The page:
Keep the Lights On

Christmas 2014 began as a beautiful day — a sunny crisp morning punctuated with the sounds of presents being opened and children’s laughter. Somewhere along the way, things took a turn for the worse, much worse. The day turned into a symphony of pain. Our hearts are still torn.  In the midst of our grief, Norma’s cried out words from the heart of agony: “It is Christmas! We need to turn on the lights!” We did.

The Sadie Walker Foundation is our attempt to keep the lights on.

Suicide is a word that causes the heart to recoil in fear and horror. It is, to be blunt, the most horrific experience through which any of us have ever had to suffer. It is shocking in a way that traumatizes, that turns your life upside down.

The pain of suicide is made all the more profound with the full realization that it is entirely preventable.

Social Media
For our part, we struggle to face the fact that Sadie made her choice. Yet it was not a choice that she made alone. Sadie’s rapid descent into despair and her death was witnessed by a group of suffering young people who were able to hide behind a cloak of Internet privacy to form an online community of silent sufferers. This is a community where teens share their pain, not with anybody who is interested in offering substantive help or care — but with people who themselves are in the grip of alienation and isolation.

This is a place where young people learn and teach each other the language of self-harm. I have come to refer to this as the school of despair.

This is a community that is also inhabited by the most perverse form of predator — the individual who encourages self-harm.

The Path Forward: Communicate
Some of these young people have come to us. They have come to be reconciled, to start along a new path, to attend the school of hope. We have come to count many of them as friends — friends united by the life and death of a beautiful soul. We have seen firsthand the healing that comes when fear is laid aside and replaced with friendship. For parents as well as for young people, it takes great courage to make this step. God never promises that we will not suffer – but he never expects us to do it alone.

The Path Forward: Educate
For our part the messages are clear.

First, the dangers of social media are real. As human beings, we are made for communion with each other. Social Media distorts human relationships and, critically, our own sense of self identity. Especially for young people working to form their own sense of identity, this dislocation between the online identity and reality can cause permanent and lasting damage. The online world represents a 21st century reality, currently governed by 20th century conventions. The victims of this disparity are all too often, the youth.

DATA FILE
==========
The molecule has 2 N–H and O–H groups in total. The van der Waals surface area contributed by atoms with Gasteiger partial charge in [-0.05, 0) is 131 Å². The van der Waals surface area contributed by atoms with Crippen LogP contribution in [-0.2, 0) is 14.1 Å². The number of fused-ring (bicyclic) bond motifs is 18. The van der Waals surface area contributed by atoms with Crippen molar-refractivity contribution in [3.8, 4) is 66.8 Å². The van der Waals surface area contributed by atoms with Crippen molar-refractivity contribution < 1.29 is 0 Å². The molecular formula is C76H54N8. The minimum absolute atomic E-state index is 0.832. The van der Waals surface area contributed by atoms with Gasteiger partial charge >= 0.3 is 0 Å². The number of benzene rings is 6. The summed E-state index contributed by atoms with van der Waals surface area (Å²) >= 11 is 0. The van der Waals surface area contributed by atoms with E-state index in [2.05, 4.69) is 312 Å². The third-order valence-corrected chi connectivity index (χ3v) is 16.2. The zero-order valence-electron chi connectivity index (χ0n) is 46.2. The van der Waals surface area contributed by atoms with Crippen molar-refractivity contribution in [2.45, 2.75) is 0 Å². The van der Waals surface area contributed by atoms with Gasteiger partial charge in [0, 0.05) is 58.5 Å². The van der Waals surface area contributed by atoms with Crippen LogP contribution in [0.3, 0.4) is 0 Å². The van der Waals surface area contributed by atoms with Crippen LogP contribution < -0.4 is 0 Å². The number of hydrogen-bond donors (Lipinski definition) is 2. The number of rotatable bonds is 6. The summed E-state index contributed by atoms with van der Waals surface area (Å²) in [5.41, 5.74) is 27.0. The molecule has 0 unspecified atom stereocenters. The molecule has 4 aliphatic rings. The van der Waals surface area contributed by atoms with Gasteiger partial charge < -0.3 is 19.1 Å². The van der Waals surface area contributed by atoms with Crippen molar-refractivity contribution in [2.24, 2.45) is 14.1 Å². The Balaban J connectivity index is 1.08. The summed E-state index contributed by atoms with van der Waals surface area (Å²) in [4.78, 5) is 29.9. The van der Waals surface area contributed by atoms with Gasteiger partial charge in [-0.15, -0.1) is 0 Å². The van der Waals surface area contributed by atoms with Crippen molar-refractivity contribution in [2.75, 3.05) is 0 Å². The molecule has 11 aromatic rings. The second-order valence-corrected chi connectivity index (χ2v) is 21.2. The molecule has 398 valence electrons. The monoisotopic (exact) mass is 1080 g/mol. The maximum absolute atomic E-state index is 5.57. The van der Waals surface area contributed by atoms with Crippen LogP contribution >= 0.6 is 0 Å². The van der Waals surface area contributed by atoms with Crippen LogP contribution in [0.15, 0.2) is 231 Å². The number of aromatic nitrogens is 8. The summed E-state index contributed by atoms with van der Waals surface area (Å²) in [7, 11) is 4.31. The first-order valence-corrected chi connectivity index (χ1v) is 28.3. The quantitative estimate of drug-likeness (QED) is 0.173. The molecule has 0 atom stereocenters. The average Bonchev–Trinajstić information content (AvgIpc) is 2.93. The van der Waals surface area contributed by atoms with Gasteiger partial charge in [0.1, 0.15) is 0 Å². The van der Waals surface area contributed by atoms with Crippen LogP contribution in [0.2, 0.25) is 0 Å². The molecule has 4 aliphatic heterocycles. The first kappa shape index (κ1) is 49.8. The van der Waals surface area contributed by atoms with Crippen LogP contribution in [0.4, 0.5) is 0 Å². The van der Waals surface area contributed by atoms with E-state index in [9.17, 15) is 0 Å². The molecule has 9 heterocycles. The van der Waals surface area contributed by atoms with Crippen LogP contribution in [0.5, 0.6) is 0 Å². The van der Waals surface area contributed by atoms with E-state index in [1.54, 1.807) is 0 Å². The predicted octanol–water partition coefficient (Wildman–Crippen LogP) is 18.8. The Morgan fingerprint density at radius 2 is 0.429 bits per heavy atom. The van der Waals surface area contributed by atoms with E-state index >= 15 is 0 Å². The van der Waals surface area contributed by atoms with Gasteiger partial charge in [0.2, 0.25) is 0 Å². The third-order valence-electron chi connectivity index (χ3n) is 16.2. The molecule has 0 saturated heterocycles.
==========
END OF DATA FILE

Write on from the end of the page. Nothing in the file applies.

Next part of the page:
Second, the question of self-harm and suicide is seen as a “virtual problem” – one that can be solved online. Time and time again we talk with young people who try to solve this problem by themselves. You cannot put out a fire with a text message. You cannot defuse a bomb by retweeting an image. You cannot perform virtual CPR to save a heart attack victim. Once the risk of suicide or self-harm has been identified, there can be only one response: talk with a grown up.

The Path Forward: Ask Hard Questions
And so, even as we seek out these young people, our minds cannot help but be cast back to the thousands of young people who still attend the online school of despair. We ask:

  •  Why is a child who is not yet old enough to enter into a contractual agreement, able to create an online account that where all activity, even after their death, is hidden from their parents?
  • Why are the companies that host these sites not required to provide a safe environment for their clients? Restaurants, shops, schools, and churches, are all required to maintain an environment that safe and secure for the people who visit them. Do these requirements not also hold for social media sites for whom the majority of their clients are young people?

These are questions whose time has come. These are questions that are being asked by more and more people — parents, school administrators, law enforcement officials.

Our story
Finally this story cannot be told without recognizing our story is not about us.

Ours is the story of a heroic young priest who made an emergency call on a Christmas morning to offer spiritual counsel.

It is the story of a neighborhood who rallied around its own.

It is the story of a family who united as never before to provide support in a time of need.

It is the story of thousands: a coach, teachers, counselors, school administrators, an exemplary employer, law enforcement officials, and friends, known and unknown, who sustain us with their prayers.

It is the story of Sadie Lourdes Walker. Her work is not done.



 Photo by Nicole Salinas